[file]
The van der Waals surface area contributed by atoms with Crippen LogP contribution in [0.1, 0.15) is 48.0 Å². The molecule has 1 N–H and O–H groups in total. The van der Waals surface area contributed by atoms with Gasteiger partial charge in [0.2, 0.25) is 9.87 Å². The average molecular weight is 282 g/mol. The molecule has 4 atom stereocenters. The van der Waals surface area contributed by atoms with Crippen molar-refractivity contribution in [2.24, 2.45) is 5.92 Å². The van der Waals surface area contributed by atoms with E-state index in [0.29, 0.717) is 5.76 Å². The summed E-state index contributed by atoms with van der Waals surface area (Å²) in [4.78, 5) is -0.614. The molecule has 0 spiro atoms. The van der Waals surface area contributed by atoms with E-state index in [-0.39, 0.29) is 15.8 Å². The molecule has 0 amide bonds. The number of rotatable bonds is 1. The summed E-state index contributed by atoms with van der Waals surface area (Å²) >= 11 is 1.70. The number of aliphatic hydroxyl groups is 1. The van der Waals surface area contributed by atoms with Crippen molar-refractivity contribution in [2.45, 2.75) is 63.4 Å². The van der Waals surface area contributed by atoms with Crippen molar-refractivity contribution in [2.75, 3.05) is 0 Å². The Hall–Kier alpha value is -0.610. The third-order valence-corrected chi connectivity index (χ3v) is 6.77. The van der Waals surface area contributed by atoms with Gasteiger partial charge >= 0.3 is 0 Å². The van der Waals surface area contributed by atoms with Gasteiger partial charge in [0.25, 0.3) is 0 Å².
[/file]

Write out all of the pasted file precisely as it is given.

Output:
The van der Waals surface area contributed by atoms with Crippen LogP contribution in [0.1, 0.15) is 48.0 Å². The molecule has 1 N–H and O–H groups in total. The van der Waals surface area contributed by atoms with Gasteiger partial charge in [0.2, 0.25) is 9.87 Å². The average molecular weight is 282 g/mol. The molecule has 4 atom stereocenters. The van der Waals surface area contributed by atoms with Crippen molar-refractivity contribution in [2.24, 2.45) is 5.92 Å². The van der Waals surface area contributed by atoms with E-state index in [0.29, 0.717) is 5.76 Å². The summed E-state index contributed by atoms with van der Waals surface area (Å²) in [4.78, 5) is -0.614. The molecule has 0 spiro atoms. The van der Waals surface area contributed by atoms with E-state index in [-0.39, 0.29) is 15.8 Å². The molecule has 0 amide bonds. The number of rotatable bonds is 1. The summed E-state index contributed by atoms with van der Waals surface area (Å²) >= 11 is 1.70. The number of aliphatic hydroxyl groups is 1. The van der Waals surface area contributed by atoms with Crippen molar-refractivity contribution in [2.45, 2.75) is 63.4 Å². The van der Waals surface area contributed by atoms with Crippen molar-refractivity contribution in [2.75, 3.05) is 0 Å². The Hall–Kier alpha value is -0.610. The third-order valence-corrected chi connectivity index (χ3v) is 6.77. The van der Waals surface area contributed by atoms with Gasteiger partial charge >= 0.3 is 0 Å². The van der Waals surface area contributed by atoms with Gasteiger partial charge in [0.25, 0.3) is 0 Å².